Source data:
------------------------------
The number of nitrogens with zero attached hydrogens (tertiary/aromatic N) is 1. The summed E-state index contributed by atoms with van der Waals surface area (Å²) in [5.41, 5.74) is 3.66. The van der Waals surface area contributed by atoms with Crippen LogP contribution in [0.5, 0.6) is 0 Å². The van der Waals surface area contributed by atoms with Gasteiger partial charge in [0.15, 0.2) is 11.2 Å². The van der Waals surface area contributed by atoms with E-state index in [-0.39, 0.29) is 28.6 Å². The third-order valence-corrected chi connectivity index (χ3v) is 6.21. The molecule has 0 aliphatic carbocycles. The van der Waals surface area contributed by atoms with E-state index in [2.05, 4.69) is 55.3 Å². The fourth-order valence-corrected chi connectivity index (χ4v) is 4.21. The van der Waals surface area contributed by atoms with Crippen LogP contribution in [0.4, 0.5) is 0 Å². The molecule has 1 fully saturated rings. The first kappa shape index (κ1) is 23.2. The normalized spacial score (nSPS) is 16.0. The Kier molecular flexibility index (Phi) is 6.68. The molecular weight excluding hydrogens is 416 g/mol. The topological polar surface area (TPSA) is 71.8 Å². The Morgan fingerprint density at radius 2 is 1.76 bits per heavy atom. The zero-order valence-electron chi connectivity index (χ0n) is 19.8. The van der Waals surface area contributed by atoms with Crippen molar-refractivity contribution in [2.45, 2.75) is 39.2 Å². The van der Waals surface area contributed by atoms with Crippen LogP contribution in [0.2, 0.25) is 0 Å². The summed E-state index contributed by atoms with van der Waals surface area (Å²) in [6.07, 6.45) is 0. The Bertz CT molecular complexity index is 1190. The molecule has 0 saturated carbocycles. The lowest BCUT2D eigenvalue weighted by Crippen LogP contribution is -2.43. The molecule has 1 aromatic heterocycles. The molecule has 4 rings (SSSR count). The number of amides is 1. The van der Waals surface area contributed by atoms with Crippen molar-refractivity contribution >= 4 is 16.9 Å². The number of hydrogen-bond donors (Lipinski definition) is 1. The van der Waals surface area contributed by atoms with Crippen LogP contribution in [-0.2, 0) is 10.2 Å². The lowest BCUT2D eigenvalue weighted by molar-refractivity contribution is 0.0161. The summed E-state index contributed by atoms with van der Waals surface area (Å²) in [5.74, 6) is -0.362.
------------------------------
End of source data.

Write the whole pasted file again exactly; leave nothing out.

The number of nitrogens with zero attached hydrogens (tertiary/aromatic N) is 1. The summed E-state index contributed by atoms with van der Waals surface area (Å²) in [5.41, 5.74) is 3.66. The van der Waals surface area contributed by atoms with Crippen LogP contribution in [0.5, 0.6) is 0 Å². The van der Waals surface area contributed by atoms with Gasteiger partial charge in [0.15, 0.2) is 11.2 Å². The van der Waals surface area contributed by atoms with E-state index in [-0.39, 0.29) is 28.6 Å². The third-order valence-corrected chi connectivity index (χ3v) is 6.21. The molecule has 0 aliphatic carbocycles. The van der Waals surface area contributed by atoms with E-state index in [2.05, 4.69) is 55.3 Å². The fourth-order valence-corrected chi connectivity index (χ4v) is 4.21. The van der Waals surface area contributed by atoms with Crippen LogP contribution in [0.4, 0.5) is 0 Å². The molecule has 1 fully saturated rings. The first kappa shape index (κ1) is 23.2. The normalized spacial score (nSPS) is 16.0. The Kier molecular flexibility index (Phi) is 6.68. The molecular weight excluding hydrogens is 416 g/mol. The topological polar surface area (TPSA) is 71.8 Å². The Morgan fingerprint density at radius 2 is 1.76 bits per heavy atom. The zero-order valence-electron chi connectivity index (χ0n) is 19.8. The van der Waals surface area contributed by atoms with Crippen molar-refractivity contribution in [2.45, 2.75) is 39.2 Å². The van der Waals surface area contributed by atoms with Crippen LogP contribution in [0.2, 0.25) is 0 Å². The summed E-state index contributed by atoms with van der Waals surface area (Å²) in [6.07, 6.45) is 0. The Bertz CT molecular complexity index is 1190. The molecule has 0 saturated carbocycles. The lowest BCUT2D eigenvalue weighted by Crippen LogP contribution is -2.43. The molecule has 1 aromatic heterocycles. The molecule has 4 rings (SSSR count). The number of amides is 1. The van der Waals surface area contributed by atoms with Crippen molar-refractivity contribution >= 4 is 16.9 Å². The number of hydrogen-bond donors (Lipinski definition) is 1. The van der Waals surface area contributed by atoms with Crippen LogP contribution in [-0.2, 0) is 10.2 Å². The lowest BCUT2D eigenvalue weighted by molar-refractivity contribution is 0.0161. The summed E-state index contributed by atoms with van der Waals surface area (Å²) in [5.74, 6) is -0.362.